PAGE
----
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Additional file 4:

Relative contribution of metazoan operational taxonomic units to total eukaryote operational taxonomic units. Table S2. Relative contribution of metazoan operational taxonomic units (OTUs) to total eukaryote OTUs when clustered at 5 nt differences (OTUs5 nt) in the Franvaren Fjord (FV1-FV4) and the Cariaco Basin (CAR1-CAR4) amplicon libraries.

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Additional file 5:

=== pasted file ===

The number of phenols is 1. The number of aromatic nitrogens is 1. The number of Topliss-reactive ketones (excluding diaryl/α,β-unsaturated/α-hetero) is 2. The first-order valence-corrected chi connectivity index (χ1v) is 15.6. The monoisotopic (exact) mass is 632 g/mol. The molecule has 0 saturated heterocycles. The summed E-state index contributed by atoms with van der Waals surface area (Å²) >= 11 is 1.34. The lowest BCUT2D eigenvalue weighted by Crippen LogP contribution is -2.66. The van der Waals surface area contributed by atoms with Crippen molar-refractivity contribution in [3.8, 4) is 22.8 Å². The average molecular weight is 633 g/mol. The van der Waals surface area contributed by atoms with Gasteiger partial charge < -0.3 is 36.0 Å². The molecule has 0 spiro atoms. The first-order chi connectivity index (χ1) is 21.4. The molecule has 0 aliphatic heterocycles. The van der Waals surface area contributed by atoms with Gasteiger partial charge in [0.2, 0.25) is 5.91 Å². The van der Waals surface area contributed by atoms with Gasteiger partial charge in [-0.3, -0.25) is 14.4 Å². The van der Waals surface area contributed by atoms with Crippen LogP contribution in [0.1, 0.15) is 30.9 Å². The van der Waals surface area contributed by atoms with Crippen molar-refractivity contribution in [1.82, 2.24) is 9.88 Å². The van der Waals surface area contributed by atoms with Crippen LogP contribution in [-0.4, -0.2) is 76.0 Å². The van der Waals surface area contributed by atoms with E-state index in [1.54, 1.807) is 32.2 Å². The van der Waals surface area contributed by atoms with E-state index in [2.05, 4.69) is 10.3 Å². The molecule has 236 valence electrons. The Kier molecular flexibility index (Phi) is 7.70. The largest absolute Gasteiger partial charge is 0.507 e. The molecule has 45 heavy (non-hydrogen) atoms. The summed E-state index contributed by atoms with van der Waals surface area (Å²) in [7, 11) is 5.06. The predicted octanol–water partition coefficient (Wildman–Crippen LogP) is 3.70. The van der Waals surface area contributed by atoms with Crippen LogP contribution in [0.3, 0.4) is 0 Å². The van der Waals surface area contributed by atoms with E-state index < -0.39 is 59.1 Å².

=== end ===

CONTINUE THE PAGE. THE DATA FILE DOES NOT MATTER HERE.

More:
Relative taxonomic distribution of unique protistan and fungal V9 tags. Table S3. Accompanying data to Figure 4. Relative taxonomic distribution of unique protistan and fungal V9 tags generated from four anoxic water samples of the Caribbean Cariaco deep-sea basin (CAR1-4) and from four anoxic water samples of the Norwegian Framvaren Fjord (FV1-4). Phylum-based assignment; phyla that were represented by a proportion ≥1% of all unique tags in at least one of the eight libraries used for 454 sequencing is shown. The category "others" denotes tags that could not be assigned to a taxonomic entity based on an 80% BLASTn similarity threshold and tags which fell into other phyla or taxon groups but were represented by <1% of the unique tags in all of the eight PCR amplicon libraries used for 454 sequencing. Table S4. Accompanying data to Figure 5. Relative taxonomic distribution of unique protistan and fungal V9 tags generated from four anoxic water samples of the Caribbean Cariaco deep-sea basin (CAR1-4) and from four anoxic water samples of the Norwegian Framvaren Fjord (FV1-4) within the Dinozoa. Table S5. Accompanying data to Figure 6. Relative taxonomic distribution of unique protistan and fungal V9 tags generated from four anoxic water samples of the Caribbean Cariaco deep-sea basin (CAR1-4) and from four anoxic water samples of the Norwegian Framvaren Fjord (FV1-4) within the Ciliophora. Table S6. Accompanying data to Figure 7. Relative taxonomic distribution of unique protistan and fungal V9 tags generated from four anoxic water samples of the Caribbean Cariaco deep-sea basin (CAR1-4) and from four anoxic water samples of the Norwegian Framvaren Fjord (FV1-4) within the Bacillariophyta. Table S7. Accompanying data to Figure 8. Relative taxonomic distribution of unique protistan and fungal V9 tags generated from four anoxic water samples of the Caribbean Cariaco deep-sea basin (CAR1-4) and from four anoxic water samples of the Norwegian Framvaren Fjord (FV1-4) within the Chlorophyta. Table S8. Accompanying data to Figure 9. Relative taxonomic distribution of unique protistan and fungal V9 tags generated from four anoxic water samples of the Caribbean Cariaco deep-sea basin (CAR1-4) and from four anoxic water samples of the Norwegian Framvaren Fjord (FV1-4) within the Heterokontophyta.